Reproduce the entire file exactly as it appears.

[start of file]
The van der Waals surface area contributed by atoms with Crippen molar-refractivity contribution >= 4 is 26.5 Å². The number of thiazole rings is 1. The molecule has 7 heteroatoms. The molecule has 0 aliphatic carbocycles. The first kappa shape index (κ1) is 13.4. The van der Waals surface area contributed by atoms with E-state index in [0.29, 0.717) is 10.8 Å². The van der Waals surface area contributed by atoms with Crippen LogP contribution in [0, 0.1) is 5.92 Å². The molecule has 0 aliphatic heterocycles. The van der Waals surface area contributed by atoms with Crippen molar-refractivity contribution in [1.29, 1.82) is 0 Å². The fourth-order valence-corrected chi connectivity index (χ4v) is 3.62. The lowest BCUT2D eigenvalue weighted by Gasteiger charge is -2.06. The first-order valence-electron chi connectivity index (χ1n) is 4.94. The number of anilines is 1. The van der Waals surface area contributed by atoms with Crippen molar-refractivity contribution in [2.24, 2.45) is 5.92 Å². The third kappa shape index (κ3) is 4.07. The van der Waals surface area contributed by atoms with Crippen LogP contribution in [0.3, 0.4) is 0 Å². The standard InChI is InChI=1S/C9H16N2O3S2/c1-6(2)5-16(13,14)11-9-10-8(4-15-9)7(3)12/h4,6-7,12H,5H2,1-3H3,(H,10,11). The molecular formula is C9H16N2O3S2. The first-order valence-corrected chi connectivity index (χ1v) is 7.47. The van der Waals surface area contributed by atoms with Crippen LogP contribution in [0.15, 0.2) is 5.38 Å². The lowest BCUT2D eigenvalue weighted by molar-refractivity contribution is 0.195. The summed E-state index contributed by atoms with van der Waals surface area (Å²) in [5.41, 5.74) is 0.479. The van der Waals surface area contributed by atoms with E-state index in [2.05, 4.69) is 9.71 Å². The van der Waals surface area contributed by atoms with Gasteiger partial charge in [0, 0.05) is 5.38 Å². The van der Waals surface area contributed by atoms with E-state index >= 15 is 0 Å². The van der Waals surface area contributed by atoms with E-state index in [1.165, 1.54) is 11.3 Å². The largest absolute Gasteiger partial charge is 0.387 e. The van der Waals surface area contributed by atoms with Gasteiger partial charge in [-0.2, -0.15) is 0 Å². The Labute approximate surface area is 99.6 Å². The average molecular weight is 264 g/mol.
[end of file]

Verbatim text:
The van der Waals surface area contributed by atoms with Crippen molar-refractivity contribution >= 4 is 26.5 Å². The number of thiazole rings is 1. The molecule has 7 heteroatoms. The molecule has 0 aliphatic carbocycles. The first kappa shape index (κ1) is 13.4. The van der Waals surface area contributed by atoms with E-state index in [0.29, 0.717) is 10.8 Å². The van der Waals surface area contributed by atoms with Crippen LogP contribution in [0, 0.1) is 5.92 Å². The molecule has 0 aliphatic heterocycles. The van der Waals surface area contributed by atoms with Crippen molar-refractivity contribution in [1.29, 1.82) is 0 Å². The fourth-order valence-corrected chi connectivity index (χ4v) is 3.62. The lowest BCUT2D eigenvalue weighted by Gasteiger charge is -2.06. The first-order valence-electron chi connectivity index (χ1n) is 4.94. The number of anilines is 1. The van der Waals surface area contributed by atoms with Crippen molar-refractivity contribution in [2.24, 2.45) is 5.92 Å². The third kappa shape index (κ3) is 4.07. The van der Waals surface area contributed by atoms with Crippen LogP contribution in [0.3, 0.4) is 0 Å². The standard InChI is InChI=1S/C9H16N2O3S2/c1-6(2)5-16(13,14)11-9-10-8(4-15-9)7(3)12/h4,6-7,12H,5H2,1-3H3,(H,10,11). The molecular formula is C9H16N2O3S2. The first-order valence-corrected chi connectivity index (χ1v) is 7.47. The van der Waals surface area contributed by atoms with Crippen LogP contribution in [0.15, 0.2) is 5.38 Å². The lowest BCUT2D eigenvalue weighted by molar-refractivity contribution is 0.195. The summed E-state index contributed by atoms with van der Waals surface area (Å²) in [5.41, 5.74) is 0.479. The van der Waals surface area contributed by atoms with E-state index in [2.05, 4.69) is 9.71 Å². The van der Waals surface area contributed by atoms with Gasteiger partial charge in [0, 0.05) is 5.38 Å². The van der Waals surface area contributed by atoms with E-state index >= 15 is 0 Å². The van der Waals surface area contributed by atoms with E-state index in [1.165, 1.54) is 11.3 Å². The largest absolute Gasteiger partial charge is 0.387 e. The van der Waals surface area contributed by atoms with Gasteiger partial charge in [-0.2, -0.15) is 0 Å². The Labute approximate surface area is 99.6 Å². The average molecular weight is 264 g/mol.